Analyst and academic Magdi el-Gizouli cautions that they should be taken with a grain of salt: "I think it requires a bit of qualification," he told DW, highlighting his fears that the government's measures could further divide and polarize Sudanese society. The fellow of the Rift Valley Institute is skeptical about the practical effects of the announced changes. He thinks the new government is paying lip-service to those who want see change on paper.
The decision to scrap the crime of apostasy can be seen as an example: The death penalty for reasons of belief was applied only once to an elderly man, before al-Bashir came to power in 1989.
"There was the case of this young woman in 2014 [Meriam Yehya Ibrahim Ishag], who converted to Christianity and was put before a court. However, international pressure and local pressure averted any judgment and she eventually left the country," el-Gizouli said.
The law criminalizing apostasy was an instrument the state wielded against political opponents. "Striking it off the books would mean that the government will not prosecute you for changing your religion. That is sort of a marginal event anyway. It doesn't happen very often that people switch religions," el-Gizouli told DW.
He does believe that banning FGM is an important step by the government, but he doubts that using the law is the right way to fight this kind of violence against women and girls. It's an issue that remains controversial: "It's not the first time that a government has issued a law to criminalize FGM. It's somehow a sign of progressive governments or self-defined progressive governments."
Both previous attempts at banning FGM, first during colonial times and later in the 1970s, produced no tangible results and were met with fierce resistance by the population. According to a 2014 report by UNICEF, Sudan's FGM prevalence rate is still 86.6%.
"This third attempt carries the risk of criminalizing the poor, in the sense that it is not clear yet from the letter of the law who will fall under its jurisdiction. Is it the mother, the midwife who practices FGM, the doctor in the hospital?" el-Gizouli said. According to el-Gazouli, the ban interferes with deep-rooted sociocultural norms in Sudan: "I'm not sure legal means are the best way to fight something that happens in homes and is considered a cultural practice," he said.
Others, such as Sudanese activist Rua Osman, see a certain danger in the potential for this amendment to be used for political ends by conservative forces.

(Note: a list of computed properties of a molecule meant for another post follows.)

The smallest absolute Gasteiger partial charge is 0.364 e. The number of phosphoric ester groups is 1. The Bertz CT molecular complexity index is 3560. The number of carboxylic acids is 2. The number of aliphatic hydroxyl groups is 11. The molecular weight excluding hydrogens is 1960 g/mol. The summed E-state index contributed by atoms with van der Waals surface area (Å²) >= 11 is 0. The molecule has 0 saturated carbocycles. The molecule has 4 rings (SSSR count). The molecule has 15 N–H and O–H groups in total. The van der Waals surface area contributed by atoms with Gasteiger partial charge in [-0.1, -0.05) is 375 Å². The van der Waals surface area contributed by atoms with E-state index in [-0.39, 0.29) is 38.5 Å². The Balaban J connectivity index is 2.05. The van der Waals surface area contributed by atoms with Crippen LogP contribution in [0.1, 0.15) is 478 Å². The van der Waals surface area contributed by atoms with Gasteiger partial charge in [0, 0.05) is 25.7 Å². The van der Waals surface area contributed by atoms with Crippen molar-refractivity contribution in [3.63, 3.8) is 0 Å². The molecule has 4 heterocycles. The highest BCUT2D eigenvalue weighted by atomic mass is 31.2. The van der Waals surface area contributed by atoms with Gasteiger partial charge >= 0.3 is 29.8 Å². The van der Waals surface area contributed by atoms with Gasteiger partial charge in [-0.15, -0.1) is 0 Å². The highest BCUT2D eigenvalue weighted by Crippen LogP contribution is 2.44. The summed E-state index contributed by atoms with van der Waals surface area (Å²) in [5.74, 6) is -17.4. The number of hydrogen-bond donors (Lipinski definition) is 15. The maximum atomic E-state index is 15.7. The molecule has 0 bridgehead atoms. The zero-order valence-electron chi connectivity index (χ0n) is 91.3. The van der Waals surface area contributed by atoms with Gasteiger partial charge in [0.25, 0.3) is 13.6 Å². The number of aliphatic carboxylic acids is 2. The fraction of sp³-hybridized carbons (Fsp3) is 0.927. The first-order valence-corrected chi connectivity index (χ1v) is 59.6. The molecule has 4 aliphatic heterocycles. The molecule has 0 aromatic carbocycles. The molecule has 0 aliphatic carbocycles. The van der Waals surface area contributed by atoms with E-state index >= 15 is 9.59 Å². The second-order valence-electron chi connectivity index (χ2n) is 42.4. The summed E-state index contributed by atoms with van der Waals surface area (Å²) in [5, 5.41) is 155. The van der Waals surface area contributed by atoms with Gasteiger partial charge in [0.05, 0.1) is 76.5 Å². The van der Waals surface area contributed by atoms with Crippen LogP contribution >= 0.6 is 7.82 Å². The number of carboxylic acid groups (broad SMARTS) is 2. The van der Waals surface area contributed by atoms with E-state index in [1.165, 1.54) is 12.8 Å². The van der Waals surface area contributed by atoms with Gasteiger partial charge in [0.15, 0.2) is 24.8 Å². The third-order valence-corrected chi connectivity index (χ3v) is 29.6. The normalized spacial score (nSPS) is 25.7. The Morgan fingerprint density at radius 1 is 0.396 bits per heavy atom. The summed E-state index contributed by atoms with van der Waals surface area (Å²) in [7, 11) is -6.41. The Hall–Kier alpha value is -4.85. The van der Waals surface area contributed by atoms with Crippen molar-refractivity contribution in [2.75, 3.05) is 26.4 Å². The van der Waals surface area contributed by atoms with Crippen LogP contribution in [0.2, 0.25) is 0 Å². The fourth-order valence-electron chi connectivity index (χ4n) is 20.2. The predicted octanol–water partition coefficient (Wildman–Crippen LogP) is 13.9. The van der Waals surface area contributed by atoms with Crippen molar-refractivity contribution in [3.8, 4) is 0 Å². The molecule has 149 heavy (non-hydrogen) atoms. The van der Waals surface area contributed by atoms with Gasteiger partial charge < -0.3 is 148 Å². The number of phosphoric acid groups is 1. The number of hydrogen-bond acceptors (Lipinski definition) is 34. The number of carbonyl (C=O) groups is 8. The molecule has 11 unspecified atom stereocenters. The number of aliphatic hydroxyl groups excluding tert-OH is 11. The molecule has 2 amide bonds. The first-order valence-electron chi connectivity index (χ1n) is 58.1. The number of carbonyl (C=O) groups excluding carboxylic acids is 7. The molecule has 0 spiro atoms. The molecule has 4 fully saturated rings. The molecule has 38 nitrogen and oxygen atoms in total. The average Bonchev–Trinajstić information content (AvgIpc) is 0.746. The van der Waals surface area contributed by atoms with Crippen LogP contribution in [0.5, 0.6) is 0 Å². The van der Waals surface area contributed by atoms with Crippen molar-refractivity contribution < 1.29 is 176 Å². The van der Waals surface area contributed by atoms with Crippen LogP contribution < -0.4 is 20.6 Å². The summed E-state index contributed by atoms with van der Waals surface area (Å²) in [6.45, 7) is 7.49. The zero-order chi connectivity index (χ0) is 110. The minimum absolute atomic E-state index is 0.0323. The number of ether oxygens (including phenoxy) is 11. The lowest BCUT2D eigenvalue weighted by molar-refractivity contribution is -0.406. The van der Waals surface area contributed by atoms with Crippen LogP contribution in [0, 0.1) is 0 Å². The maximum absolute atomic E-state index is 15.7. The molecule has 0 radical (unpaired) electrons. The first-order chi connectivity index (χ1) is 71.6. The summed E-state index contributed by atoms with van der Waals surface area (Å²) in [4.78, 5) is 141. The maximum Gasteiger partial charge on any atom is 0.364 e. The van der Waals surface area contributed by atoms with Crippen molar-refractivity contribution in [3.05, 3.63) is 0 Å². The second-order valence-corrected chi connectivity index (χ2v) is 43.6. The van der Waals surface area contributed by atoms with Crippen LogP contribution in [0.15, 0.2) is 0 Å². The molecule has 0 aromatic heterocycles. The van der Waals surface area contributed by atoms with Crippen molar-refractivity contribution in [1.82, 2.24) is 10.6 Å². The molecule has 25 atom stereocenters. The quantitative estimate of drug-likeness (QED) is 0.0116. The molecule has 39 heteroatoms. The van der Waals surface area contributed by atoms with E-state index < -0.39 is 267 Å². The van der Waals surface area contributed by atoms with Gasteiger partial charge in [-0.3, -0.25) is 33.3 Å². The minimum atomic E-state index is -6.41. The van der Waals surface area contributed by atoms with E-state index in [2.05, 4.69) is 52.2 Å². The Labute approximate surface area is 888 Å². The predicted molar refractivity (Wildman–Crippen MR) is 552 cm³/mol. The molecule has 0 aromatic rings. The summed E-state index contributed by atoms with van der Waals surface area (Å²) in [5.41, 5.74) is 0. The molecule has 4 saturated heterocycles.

"They [conservative opponents] will try to say that the present government are not Muslim and that they are acting against Islam," she told DW. She believes it won't be easy for society to accept the changes: "We need laws to protect us from that that society," she said. Osman welcomed another measure taken by the ruling council: In future, both the mother and father of a child or children will have to authorize travel if only one of them is traveling with the child or children. To date, only the father has been allowed to give a mother authorization, but not the other way around. This made life particularly difficult for divorced women. "It is a good start in protecting mothers' rights and giving mothers their rights over their children," Osman said.
El-Gizouli is more skeptical about the move: "We're talking about traveling by crossing through an airport. It is a step forward, there is no doubt about it. However, most of the women who are affected by these problems don't travel through airports," he explained.
Another change in the criminal code is an amendment to a law that punishes prostitution. Sexual intercourse for money will now only be punishable if it takes place in a location that is dedicated to the sale of sexual favors, such as a brothel.
"If you're a well-off client, who drives a big car and has a nice apartment, the law will not apply to you," el-Gizouli said. He added that impoverished women forced into prostitution are not protected by the legal amendment — even in their own homes.
In short, "For the lifestyle of a certain segment of the population in Khartoum, these are welcome changes," el-Gizouli said. Yet he also sees a certain lack of scrutiny of the measures among those applauding them. "For the audience that welcomes these changes, the details are a bit inconvenient," he said, referring to Western donors, who have long pushed for more progressive laws in Sudan. El-Gizouli has no doubts the transitional government is serious about the changes, but he also says they echo "things the West likes to hear."